The water taxi I’m told doesn’t run at weekends and is one of the last water taxi’s to operate between Agios Kyrikos and Therma.  You will know when it arrives at Therma as you will hear one of the brothers (I’m assuming their brothers because they look alike!) shout Agios Kyrikos but it sounds more like “Ayooooh Yeeeeyooooooooh!”.  It costs 1€ one way and takes less than 10 minutes.  It runs into the evening until sunset.

The restaurants that I sampled in Therma have all been really very good at excellent prices.  Everything was well cooked and well presented.  For something a little bit different and a modern twist on some Greek favourites you can’t to go wrong with O Kritikos under the large tamarisk trees on the beach.  For something well cooked and traditional – try any of the others – you won’t be disappointed.

Regarding Therma beach, it is divided in half at the pier where the water taxi departs from.  On the right you have a mainly sand beach and on the right it is mainly large pebbles with a bit of sand.  There are metal and palm leave parasols along both halves of the beach offering the only shade there.  Because Therma is popular and there are only a limited amount of parasols you need to get up pretty early to get one.  Even if you do secure an umbrella, don’t imagine that you have sole occupancy of it.  I was only one person so didn’t need the whole area and throughout the day, a number of Greeks would come and greet me with a cheerful Kalimera and plonk themselves in the shade next to me and not with the usual Northern European standards of personal space either!  Now if you can embrace this it can be a really sociable experience – even if you don’t speak the same language.  As the sun moved around – I was on the leading side and as I moved my chair, my Greek neighbours would shuffle around with me.  You’ll never struggle to get that sun lotion on your back again!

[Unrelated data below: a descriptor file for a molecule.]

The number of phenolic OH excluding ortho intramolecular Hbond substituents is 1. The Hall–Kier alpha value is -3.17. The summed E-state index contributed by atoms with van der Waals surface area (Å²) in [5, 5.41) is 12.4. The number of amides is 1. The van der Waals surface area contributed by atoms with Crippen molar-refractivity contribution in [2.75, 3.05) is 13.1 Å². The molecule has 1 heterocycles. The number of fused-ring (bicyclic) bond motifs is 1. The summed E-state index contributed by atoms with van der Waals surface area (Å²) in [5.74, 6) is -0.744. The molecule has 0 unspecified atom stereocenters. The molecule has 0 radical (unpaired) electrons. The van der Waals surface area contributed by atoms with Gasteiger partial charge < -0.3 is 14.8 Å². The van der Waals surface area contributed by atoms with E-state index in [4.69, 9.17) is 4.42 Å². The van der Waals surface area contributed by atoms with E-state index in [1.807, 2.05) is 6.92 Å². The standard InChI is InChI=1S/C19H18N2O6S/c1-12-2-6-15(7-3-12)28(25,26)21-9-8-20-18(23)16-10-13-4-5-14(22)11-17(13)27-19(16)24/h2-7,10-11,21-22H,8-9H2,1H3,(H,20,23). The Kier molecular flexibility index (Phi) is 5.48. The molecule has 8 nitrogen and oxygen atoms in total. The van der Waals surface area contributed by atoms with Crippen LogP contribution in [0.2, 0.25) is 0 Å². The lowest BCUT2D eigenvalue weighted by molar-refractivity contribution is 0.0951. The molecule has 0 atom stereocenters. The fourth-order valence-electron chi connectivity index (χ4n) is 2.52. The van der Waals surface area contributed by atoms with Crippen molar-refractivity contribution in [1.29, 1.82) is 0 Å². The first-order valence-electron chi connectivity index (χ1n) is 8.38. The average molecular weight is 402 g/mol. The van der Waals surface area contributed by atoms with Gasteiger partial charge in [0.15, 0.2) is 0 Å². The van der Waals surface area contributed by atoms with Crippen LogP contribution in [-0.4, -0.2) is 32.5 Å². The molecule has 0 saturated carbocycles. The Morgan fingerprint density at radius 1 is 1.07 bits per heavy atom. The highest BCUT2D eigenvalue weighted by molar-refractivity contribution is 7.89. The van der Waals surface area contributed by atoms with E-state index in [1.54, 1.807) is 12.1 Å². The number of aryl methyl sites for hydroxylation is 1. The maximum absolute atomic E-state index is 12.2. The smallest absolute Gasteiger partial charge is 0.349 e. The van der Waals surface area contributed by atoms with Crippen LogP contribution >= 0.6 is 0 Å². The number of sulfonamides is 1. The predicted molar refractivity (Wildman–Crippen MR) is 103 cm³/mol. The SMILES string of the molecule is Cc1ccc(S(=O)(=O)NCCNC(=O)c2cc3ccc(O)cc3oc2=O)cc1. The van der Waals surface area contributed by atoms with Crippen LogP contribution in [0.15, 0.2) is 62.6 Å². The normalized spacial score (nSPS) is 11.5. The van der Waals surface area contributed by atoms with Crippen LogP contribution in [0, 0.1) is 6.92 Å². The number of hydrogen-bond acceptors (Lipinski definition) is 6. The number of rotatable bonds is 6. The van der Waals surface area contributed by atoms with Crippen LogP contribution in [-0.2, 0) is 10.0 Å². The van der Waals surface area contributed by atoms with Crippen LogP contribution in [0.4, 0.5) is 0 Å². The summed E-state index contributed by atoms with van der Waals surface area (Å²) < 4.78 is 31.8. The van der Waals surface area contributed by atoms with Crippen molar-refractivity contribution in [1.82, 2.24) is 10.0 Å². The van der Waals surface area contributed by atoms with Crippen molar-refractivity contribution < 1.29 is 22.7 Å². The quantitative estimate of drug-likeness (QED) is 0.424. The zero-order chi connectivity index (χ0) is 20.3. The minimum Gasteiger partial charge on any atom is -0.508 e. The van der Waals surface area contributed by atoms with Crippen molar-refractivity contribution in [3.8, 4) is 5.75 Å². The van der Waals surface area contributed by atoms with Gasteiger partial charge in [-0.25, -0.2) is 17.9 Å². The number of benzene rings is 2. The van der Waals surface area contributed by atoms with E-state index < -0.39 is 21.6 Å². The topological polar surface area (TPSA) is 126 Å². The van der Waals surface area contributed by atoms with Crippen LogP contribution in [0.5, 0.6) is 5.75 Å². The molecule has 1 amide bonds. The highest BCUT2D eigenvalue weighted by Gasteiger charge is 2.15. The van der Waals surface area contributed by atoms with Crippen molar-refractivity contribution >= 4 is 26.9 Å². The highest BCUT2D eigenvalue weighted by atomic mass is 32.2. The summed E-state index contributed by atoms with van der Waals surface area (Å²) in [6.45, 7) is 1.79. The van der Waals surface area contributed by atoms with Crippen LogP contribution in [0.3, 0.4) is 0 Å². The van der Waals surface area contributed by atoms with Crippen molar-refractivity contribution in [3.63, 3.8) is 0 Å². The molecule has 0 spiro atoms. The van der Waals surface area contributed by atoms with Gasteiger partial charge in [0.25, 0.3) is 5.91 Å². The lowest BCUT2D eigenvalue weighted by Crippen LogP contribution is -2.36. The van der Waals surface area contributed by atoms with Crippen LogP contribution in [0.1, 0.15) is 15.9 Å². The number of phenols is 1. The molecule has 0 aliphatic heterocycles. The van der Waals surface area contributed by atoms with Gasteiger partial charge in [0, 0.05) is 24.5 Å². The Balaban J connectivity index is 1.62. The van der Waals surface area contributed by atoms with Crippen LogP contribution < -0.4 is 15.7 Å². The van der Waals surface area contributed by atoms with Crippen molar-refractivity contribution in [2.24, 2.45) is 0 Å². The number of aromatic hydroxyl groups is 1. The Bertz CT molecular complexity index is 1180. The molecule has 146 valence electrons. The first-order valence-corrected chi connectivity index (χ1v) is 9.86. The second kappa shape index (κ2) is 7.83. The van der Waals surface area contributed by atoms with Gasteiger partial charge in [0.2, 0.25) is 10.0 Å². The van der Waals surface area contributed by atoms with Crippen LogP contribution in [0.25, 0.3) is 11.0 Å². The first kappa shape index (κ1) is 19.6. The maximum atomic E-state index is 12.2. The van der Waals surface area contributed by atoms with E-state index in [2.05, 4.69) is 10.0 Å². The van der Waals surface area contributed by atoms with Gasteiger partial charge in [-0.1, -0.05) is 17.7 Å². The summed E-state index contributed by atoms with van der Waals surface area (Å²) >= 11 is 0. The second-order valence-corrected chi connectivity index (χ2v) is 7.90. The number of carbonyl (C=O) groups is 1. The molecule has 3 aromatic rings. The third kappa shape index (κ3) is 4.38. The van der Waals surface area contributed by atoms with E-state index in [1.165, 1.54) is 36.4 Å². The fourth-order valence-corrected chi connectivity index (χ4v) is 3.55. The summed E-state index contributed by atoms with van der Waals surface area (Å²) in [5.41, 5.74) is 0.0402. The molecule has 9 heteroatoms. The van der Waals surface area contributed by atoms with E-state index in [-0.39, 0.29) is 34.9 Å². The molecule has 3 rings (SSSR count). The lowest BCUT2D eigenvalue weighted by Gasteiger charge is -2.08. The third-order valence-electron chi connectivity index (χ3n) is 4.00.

Talking of sun lotion I bumped into the lady who I’d shared a shade with a few days earlier as she came out of church and she greeted me like an old friend.  Her name is Sofia and she is on holiday from Athens.  She laments sadly that Athens is no longer the place that she grew up in as a child but we swing the conversation around to how wonderful Therma is.